What this engine previously looked like, shot in 1978...
Hood doors propped open
Exhause stacks - the one covered by the bucket indicates it won't be used for awhile (capping them keeps water out)
Yee olde pushbutton
Pushed over the fence
Behind lines of trach cars...
9321, NYC's Latest Abandoned LocomotiveSeveral graffiti artists told me there was a railroad locomotive stuffed far back behind rows of cars at a nearby rail yard - seemingly abandoned. Given the high value of these large american made beasts, it seemed rather unlikely - but sure enough, there it was.
Louisville and Indiana 9321 is an old locomotive of the 'sw1200' variety. 'SW' assumingly for 'switcher' - a term used in the rail industry for sorting out rail cars in yards. You could call it a slow paced grunt worker. 1200 would be a reference to it's horsepower. This beast was build by EMD in the 1950s, for the Delware Lackawana &Western railway, as their #562. As the decades passed so too did it's ownership - through mergers, bankruptcies and eventual sale - from DLW to EL, then Penn Central and the railroad that congress created from the mess of bankrupt northeast rilways at the time: Conrail. Some said Conrail was basically socialism, and that the government should get out of the railroad business. That it did, in the 1980s - when Conrail started turning profits that grew and grew. Conrail eventually sold off this small locomotive (which seems tiny now compared to the 6000hp beasts common on freight trains today) to the Louisville and Indiana railway - where it served a few years before landing a home on an NYC based railroad. I'd mention which, but to do so would basically give away where one can find this machine - which is 100% against or policy around here, no matter how ridiculous those scruples might seem sometimes.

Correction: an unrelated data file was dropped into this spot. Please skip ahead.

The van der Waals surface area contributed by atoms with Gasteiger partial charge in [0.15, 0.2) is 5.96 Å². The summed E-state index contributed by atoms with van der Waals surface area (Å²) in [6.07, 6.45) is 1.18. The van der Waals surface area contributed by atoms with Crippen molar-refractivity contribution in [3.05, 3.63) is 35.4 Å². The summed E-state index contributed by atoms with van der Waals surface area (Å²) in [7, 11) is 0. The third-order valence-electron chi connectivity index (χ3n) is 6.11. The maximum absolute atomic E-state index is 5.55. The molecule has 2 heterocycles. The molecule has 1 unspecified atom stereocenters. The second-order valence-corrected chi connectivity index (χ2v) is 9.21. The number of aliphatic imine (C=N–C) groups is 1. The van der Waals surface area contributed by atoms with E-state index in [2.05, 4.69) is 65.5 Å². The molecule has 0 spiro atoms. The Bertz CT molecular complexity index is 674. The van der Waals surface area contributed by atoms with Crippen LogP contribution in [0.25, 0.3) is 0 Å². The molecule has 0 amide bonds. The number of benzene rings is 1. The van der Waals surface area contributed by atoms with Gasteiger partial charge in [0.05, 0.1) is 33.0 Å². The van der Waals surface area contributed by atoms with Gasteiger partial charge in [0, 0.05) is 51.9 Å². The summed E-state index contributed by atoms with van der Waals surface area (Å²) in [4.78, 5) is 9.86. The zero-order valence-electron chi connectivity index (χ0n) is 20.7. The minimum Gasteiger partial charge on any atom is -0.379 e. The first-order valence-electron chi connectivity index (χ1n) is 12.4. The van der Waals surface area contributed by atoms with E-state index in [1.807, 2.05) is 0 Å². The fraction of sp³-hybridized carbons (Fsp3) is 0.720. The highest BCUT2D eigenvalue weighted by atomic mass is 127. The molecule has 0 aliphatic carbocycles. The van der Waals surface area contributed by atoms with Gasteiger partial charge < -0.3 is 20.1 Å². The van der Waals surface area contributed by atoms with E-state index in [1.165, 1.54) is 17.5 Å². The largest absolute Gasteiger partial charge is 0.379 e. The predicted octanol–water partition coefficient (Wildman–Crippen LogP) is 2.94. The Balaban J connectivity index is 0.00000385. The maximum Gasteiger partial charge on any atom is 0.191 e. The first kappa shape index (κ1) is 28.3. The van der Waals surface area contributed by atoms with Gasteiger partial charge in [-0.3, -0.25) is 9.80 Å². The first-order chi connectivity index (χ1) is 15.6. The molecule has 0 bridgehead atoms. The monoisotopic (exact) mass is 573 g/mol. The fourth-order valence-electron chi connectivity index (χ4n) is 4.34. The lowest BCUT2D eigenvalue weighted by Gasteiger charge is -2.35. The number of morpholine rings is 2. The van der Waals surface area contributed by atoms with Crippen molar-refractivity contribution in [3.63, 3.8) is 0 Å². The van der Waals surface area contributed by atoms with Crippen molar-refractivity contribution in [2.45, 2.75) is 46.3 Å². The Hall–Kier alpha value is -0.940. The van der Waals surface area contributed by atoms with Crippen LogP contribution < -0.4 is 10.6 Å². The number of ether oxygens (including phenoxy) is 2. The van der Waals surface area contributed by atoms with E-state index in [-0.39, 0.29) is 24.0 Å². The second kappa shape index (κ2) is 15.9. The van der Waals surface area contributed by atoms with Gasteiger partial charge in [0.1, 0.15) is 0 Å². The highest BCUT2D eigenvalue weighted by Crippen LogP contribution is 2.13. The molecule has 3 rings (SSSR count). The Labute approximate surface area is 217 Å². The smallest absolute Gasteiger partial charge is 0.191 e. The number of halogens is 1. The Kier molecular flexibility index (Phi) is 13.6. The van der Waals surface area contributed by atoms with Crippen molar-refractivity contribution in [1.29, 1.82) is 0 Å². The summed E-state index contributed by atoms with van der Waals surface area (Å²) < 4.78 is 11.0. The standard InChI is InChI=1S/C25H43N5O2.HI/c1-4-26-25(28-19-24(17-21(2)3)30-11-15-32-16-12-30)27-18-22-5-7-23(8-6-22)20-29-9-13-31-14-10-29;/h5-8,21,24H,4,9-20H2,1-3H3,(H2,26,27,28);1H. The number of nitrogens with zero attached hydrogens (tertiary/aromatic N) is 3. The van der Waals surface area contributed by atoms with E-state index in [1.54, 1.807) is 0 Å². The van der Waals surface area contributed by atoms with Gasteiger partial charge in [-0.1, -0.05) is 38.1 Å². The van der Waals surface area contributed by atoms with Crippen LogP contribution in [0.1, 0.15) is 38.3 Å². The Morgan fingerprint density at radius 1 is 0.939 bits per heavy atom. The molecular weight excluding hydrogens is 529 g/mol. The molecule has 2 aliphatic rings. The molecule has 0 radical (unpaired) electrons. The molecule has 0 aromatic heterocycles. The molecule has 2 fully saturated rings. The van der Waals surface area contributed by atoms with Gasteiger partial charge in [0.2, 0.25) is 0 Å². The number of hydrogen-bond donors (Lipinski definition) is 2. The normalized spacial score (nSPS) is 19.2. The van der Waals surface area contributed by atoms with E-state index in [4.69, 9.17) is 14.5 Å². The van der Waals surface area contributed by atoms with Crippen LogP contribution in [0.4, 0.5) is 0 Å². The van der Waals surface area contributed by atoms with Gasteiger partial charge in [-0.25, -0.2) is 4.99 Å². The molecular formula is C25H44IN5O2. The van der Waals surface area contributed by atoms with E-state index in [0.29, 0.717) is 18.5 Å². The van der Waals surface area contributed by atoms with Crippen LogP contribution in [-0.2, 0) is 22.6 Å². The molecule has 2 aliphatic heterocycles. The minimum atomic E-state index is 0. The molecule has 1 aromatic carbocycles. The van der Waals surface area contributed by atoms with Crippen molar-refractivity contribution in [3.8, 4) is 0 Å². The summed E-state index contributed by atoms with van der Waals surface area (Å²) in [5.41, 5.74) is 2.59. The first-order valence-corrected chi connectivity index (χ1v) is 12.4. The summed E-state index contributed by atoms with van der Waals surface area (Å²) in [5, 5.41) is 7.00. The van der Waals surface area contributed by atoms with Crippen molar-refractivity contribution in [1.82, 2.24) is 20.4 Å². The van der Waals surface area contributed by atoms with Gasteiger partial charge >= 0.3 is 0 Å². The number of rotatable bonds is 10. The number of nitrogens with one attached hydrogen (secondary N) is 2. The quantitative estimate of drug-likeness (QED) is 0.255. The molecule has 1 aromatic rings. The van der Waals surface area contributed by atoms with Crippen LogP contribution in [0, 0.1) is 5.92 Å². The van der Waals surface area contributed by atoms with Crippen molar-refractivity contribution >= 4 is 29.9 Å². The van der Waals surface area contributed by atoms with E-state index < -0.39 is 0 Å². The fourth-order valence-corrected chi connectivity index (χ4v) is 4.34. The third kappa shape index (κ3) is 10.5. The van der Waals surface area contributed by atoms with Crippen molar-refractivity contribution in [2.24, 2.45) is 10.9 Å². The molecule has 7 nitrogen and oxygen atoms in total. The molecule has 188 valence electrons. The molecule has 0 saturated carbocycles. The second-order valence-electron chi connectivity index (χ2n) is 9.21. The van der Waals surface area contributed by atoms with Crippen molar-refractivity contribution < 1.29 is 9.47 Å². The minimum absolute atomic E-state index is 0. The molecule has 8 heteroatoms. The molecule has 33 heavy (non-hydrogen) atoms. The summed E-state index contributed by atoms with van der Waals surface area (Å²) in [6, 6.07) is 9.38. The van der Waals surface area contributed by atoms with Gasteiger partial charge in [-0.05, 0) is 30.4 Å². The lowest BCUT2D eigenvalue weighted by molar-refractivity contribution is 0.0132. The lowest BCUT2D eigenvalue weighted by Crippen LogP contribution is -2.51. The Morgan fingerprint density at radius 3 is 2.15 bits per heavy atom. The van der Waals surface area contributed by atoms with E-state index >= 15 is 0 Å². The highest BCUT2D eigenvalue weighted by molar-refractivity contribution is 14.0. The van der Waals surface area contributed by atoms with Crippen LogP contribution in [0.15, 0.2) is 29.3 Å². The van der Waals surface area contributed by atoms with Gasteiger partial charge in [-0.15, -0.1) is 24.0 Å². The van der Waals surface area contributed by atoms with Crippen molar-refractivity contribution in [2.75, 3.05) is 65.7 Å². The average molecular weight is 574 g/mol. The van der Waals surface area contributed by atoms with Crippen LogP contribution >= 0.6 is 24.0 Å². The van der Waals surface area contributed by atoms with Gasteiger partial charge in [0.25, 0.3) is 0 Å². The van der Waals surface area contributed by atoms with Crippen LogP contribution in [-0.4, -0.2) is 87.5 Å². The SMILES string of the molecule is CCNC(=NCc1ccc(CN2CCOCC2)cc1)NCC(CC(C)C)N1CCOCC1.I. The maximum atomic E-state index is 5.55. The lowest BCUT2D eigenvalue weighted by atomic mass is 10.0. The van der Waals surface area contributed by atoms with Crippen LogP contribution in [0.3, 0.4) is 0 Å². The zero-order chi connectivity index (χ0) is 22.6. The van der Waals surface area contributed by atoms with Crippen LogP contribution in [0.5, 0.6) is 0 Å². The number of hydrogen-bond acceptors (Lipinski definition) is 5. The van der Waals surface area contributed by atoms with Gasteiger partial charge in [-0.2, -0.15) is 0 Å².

Finding this beast was not hard. After producing 2 books on the freight tracks of NYC if there's one thing we know it's NYC's rail network. I also knew the yard well from years of visiting it at all hours of the day and night, scaring kids and stealing their paint. God what a bully I became... but toys need taxing, and freight yards occasionally need exploring.
Far in the back, I found 9321. She's been pushed far to the end of a former siding track - so far back in fact that it was pushed over a security fence, completely destroying the fence.
Doors flapping in the breeze, the 9321 has seen better days. FRA paperwork in the cab indicates that it has barely been used the last few years. This is, afterall, a 50+ year old locomotive.
Its future seems uncertain. The price of scrap metal is high, but the railroad that owns it could definitely use its services. An assumption made by those in the know is that it may be sent out to be rebuilt and converted into a new, modernized locomotive known as a 'genset'. These are basically the hybrid cars of the railroad industry. Better fuel economy, less exhaust, and perhaps a new chapter in this large old american machine's history. One can only hope for such a rebirth, if only for the pure symbolism that something built so long ago in the USA can be rebuilt in the USA, and survive for potentially decades to come.
It should be noted that the railroad operating this old locomotive has one just like it - also 50+ years old. It's used every week.